With the ease of instantaneous feedback, and the convenience of communicating with mass audiences with a single click of the mouse, the Internet has become an important tool for fundraisers at nonprofit organizations. Online fundraising can be applied at every level, from smaller peer-to-peer efforts, to larger scale campaigns, and even major gift solicitations. With such a crucial tool, it becomes necessary to make sure you’re measuring results effectively and applying what you learn to future endeavors. Measuring results of a fundraising effort involves much more than adding up dollars and cents, however. Let’s take a look at some of the metrics you should be using to determine the success of your online fundraising.
Certainly, your biggest overall measurement will be your financial results. With a particularly successful campaign, you’ll want to begin with your website analytics. How are online donors finding your page? Performing a basic analytical report on your traffic sources, and determining which portals bear the most online donation fruit is a great place to begin.
According to a on Wired Impact, using Google Analytics to determine how donors are finding your website can provide you with valuable information to guide your future online fundraising activities. Tracking information on click-throughs that resulted in donations on your website can help inform your messaging and audience targeting that can yield improved fundraising results.
“Analyzing your traffic by source can lead to some very interesting insights. Traffic sources you’ll likely want to check out include:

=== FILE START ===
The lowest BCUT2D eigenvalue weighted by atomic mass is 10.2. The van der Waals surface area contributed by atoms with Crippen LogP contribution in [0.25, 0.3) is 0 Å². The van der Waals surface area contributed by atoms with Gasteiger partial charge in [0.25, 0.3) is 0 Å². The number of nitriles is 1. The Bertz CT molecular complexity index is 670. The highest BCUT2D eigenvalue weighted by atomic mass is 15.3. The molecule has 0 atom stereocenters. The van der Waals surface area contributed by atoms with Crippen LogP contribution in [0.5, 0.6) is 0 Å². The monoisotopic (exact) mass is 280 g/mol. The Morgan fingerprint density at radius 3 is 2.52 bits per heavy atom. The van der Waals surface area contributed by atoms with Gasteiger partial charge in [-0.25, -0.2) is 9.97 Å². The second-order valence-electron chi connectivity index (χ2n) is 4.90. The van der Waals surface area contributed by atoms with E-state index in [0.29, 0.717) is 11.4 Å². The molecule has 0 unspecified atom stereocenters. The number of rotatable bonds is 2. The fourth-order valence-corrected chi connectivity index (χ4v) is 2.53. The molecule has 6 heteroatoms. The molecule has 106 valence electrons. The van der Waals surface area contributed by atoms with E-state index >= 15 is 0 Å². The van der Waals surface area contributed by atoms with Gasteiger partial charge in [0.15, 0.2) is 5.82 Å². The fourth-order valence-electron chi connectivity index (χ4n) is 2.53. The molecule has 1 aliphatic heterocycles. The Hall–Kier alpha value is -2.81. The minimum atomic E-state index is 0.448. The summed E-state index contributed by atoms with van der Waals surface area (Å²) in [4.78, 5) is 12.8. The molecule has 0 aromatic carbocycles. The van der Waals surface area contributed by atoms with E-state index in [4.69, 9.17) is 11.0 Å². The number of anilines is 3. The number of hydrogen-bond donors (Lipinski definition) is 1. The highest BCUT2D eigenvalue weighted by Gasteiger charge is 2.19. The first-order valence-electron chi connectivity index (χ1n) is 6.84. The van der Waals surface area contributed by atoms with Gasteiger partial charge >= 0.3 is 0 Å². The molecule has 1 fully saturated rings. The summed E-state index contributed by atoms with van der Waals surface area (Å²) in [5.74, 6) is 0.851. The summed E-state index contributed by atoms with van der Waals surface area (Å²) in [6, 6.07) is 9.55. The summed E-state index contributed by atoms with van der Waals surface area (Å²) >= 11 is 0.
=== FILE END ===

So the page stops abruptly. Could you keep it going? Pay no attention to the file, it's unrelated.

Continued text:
- Organic search (someone using a search engine like Google, Yahoo or Bing to find you)
- Paid search (if you’re running ads through something like a Google Grant)
- Links from other websites leading into your website (called referral traffic)
- Social media (also referral traffic)
- Your email newsletter
- Direct traffic (people that type your URL into their browser or click a bookmark they’ve saved)
Which traffic sources are producing the most donations on your website? What can you do to drive up the number of donations from sources that aren’t performing as well? How can you put more resources into the sources that are driving the most donations?”
Among this list, one of the easiest places to focus effort is on search phrases. Doing some simple SEO can improve your results on the spontaneous donations coming through from people who find your site via search engines like Google and Bing. Assess the keywords users are entering to find your site, and the pages they land on from those searches. From there, you can try to focus your communications messaging, from outreach to web content, on the topics from those pages to attract a larger audience.
If you’re noticing solid traffic referrals from your email newsletter or other communications whose primary purpose isn’t fundraising, be sure to examine that messaging as well—what themes were you focusing on that resulted in click-throughs, and donations? Perhaps focus on those same themes in future fundraising communications. Additionally, use click-through information to segment your newsletter audience, flagging those who donated from links included in newsletters for future fundraising targeting.
Are there any metrics you’re tracking for your online fundraising? How are you using the information to improve fundraising performance in future campaigns? Let us know in the comments!